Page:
Oil gave up early gains in Asia, along with gold, after France said that the US and Russian presidents agreed to a summit meeting over Ukraine.
West Texas Intermediate plunged as much as 0.8%, reversing a more than 2% advance, after US President Joe Biden and Russian President Vladimir Putin agreed to the “principle” of a summit proposed by French President Emmanuel Macron, according to statements from the White House and the Elysee. There was no immediate confirmation from the Kremlin.
Earlier, the US told allies that any Russian invasion would potentially see it target multiple cities beyond the capital, Kyiv. Moscow, which has repeatedly denied it plans an invasion, said over the weekend that its forces would remain in Belarus indefinitely.
Renewed warnings from the US over the weekend initially pushed up oil prices on Monday, following the first weekly decline this year on signs of an easing stand-off and hopes of a revival of Iran’s nuclear deal. Meanwhile, bullion fell back below $1 900 an ounce after earlier hitting an eight-month high.
Global commodity markets have been in thrall to the prolonged standoff over Ukraine, which comes at a time of already robust demand, surging prices and concern over fast-depleting inventories. Raw materials are trading close to a record, boosting inflation and complicating the task for central banks as they seek to tame the pace of price gains without derailing the recovery.
“The oil market continues to be whipsawed by Russia-Ukraine developments,” said Warren Patterson, head of commodities strategy at ING Groep NV, adding that safe haven demand has driven gold prices. “A proposed summit does offer some relief to the market, as it suggests that both sides are still possibly open to dialog. Asset prices, particularly commodities, will continue to be heavily influenced by Russia-Ukraine noise.”
Macron will work with stakeholders to prepare summit talks between Biden and Putin to discuss “security and strategic stability in Europe,” the French government said in an emailed statement. The timing and format of the summit are still to be determined, and it will be called off if Russia invades Ukraine, according to a US official who asked not to be identified.
Any attack from multiple locations could essentially fence Ukraine in, potentially upending commodity markets as regional flows are disrupted and possibly targeted by Western sanctions. Traders are also tracking wheat, which both Ukraine and Russia export, as well as aluminum and nickel.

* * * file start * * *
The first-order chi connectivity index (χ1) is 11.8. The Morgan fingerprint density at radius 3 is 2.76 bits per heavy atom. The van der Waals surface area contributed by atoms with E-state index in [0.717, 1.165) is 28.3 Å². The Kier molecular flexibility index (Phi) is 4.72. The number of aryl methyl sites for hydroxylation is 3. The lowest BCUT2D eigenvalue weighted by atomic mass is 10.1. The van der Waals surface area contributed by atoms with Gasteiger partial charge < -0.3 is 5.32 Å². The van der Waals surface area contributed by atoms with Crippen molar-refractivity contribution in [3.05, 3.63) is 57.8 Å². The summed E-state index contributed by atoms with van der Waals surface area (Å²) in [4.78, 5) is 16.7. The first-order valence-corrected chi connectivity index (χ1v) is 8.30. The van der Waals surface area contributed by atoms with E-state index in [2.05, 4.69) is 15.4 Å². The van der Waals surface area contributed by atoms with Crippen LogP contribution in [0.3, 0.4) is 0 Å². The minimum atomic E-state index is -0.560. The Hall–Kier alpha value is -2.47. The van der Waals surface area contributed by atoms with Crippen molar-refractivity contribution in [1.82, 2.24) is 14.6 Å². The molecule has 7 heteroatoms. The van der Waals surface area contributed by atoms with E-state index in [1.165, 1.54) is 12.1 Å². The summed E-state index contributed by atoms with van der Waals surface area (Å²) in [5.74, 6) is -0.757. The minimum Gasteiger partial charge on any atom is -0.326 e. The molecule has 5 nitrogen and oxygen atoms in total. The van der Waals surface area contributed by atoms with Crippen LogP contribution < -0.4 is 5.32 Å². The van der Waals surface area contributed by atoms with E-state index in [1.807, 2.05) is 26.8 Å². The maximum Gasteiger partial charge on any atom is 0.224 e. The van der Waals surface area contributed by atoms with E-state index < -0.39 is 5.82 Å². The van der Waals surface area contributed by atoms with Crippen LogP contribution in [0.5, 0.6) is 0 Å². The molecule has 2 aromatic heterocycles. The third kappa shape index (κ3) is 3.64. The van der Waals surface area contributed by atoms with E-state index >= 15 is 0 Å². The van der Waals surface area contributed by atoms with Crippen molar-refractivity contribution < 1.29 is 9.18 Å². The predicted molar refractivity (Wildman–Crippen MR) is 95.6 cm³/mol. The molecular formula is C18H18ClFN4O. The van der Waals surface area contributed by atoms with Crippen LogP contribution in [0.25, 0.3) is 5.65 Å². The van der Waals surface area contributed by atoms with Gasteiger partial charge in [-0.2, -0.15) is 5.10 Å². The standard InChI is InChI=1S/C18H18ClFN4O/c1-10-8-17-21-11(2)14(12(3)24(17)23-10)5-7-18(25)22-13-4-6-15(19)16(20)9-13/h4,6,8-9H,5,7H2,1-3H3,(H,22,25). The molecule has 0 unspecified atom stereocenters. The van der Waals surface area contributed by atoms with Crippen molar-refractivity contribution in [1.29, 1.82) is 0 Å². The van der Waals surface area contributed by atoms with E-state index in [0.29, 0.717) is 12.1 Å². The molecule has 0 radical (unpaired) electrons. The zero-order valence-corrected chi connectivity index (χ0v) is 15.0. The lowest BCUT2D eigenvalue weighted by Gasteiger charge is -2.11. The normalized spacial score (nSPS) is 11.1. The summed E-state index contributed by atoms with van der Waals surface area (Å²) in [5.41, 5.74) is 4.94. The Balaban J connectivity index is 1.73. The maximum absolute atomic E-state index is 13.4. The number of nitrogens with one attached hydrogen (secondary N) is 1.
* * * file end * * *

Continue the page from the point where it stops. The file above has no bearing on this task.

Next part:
Oil investors, meanwhile, were following negotiations to rekindle Iran’s 2015 nuclear agreement, which remain bogged down. Germany’s chancellor warned that it’s now or never to save the accord, which could usher in a return to the world market of official oil supplies from the Persian Gulf nation.
“Geopolitics continues to hog the limelight and will likely influence the direction of commodity markets for the time being,” said Howie Lee, an economist at Oversea-Chinese Banking Corp. “Volatility is here to stay for a while.”
Oil could be set for a “prolonged period” above $100 a barrel this year, with world demand poised to expand to a record, Vitol Group Chief Executive Officer Russell Hardy told Bloomberg Television. The head of the world’s largest independent oil trader said that the market will get tighter, with daily consumption set to rise well above pre-Covid levels by the end of 2022.
In a signal of the crude market’s bullishness, nearby contracts for WTI and Brent are commanding significant premiums over those further out, indicating that traders are clamoring for barrels right now. In Asia, refiners are seeking to ramp up their run rates to benefit from healthy margins.
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